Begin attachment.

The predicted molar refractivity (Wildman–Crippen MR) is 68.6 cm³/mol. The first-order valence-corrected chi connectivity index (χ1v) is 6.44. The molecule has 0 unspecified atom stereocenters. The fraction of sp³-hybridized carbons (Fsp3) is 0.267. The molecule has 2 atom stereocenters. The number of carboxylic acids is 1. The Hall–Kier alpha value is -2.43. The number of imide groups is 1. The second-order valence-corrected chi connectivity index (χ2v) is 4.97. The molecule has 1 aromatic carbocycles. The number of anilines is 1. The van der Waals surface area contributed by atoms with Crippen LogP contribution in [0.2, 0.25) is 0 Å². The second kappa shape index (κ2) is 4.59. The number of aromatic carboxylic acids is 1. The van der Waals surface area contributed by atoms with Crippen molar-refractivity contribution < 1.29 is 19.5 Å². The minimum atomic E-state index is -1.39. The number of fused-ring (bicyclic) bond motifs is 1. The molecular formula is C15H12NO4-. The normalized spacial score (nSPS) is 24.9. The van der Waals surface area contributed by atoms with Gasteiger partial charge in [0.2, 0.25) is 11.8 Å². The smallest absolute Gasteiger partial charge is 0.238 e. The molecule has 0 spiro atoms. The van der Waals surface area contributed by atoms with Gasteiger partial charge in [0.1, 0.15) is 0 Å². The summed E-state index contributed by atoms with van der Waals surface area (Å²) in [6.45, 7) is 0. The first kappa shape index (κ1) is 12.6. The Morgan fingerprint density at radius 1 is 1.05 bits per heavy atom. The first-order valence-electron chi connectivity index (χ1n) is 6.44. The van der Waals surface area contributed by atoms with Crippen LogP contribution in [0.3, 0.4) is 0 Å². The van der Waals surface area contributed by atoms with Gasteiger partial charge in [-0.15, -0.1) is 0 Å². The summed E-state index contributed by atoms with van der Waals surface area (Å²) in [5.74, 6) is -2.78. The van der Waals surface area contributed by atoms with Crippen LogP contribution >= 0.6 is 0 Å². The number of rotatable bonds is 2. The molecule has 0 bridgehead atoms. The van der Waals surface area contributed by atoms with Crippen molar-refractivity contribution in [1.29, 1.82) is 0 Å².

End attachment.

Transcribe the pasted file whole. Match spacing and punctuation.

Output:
The predicted molar refractivity (Wildman–Crippen MR) is 68.6 cm³/mol. The first-order valence-corrected chi connectivity index (χ1v) is 6.44. The molecule has 0 unspecified atom stereocenters. The fraction of sp³-hybridized carbons (Fsp3) is 0.267. The molecule has 2 atom stereocenters. The number of carboxylic acids is 1. The Hall–Kier alpha value is -2.43. The number of imide groups is 1. The second-order valence-corrected chi connectivity index (χ2v) is 4.97. The molecule has 1 aromatic carbocycles. The number of anilines is 1. The van der Waals surface area contributed by atoms with Crippen LogP contribution in [0.2, 0.25) is 0 Å². The second kappa shape index (κ2) is 4.59. The number of aromatic carboxylic acids is 1. The van der Waals surface area contributed by atoms with Crippen molar-refractivity contribution < 1.29 is 19.5 Å². The minimum atomic E-state index is -1.39. The number of fused-ring (bicyclic) bond motifs is 1. The molecular formula is C15H12NO4-. The normalized spacial score (nSPS) is 24.9. The van der Waals surface area contributed by atoms with Gasteiger partial charge in [0.2, 0.25) is 11.8 Å². The smallest absolute Gasteiger partial charge is 0.238 e. The molecule has 0 spiro atoms. The van der Waals surface area contributed by atoms with Gasteiger partial charge in [0.1, 0.15) is 0 Å². The summed E-state index contributed by atoms with van der Waals surface area (Å²) in [6.45, 7) is 0. The first kappa shape index (κ1) is 12.6. The Morgan fingerprint density at radius 1 is 1.05 bits per heavy atom. The first-order valence-electron chi connectivity index (χ1n) is 6.44. The van der Waals surface area contributed by atoms with Crippen LogP contribution in [0.3, 0.4) is 0 Å². The van der Waals surface area contributed by atoms with Gasteiger partial charge in [-0.15, -0.1) is 0 Å². The summed E-state index contributed by atoms with van der Waals surface area (Å²) in [5.74, 6) is -2.78. The van der Waals surface area contributed by atoms with Crippen LogP contribution >= 0.6 is 0 Å². The number of rotatable bonds is 2. The molecule has 0 bridgehead atoms. The van der Waals surface area contributed by atoms with Crippen molar-refractivity contribution in [1.29, 1.82) is 0 Å².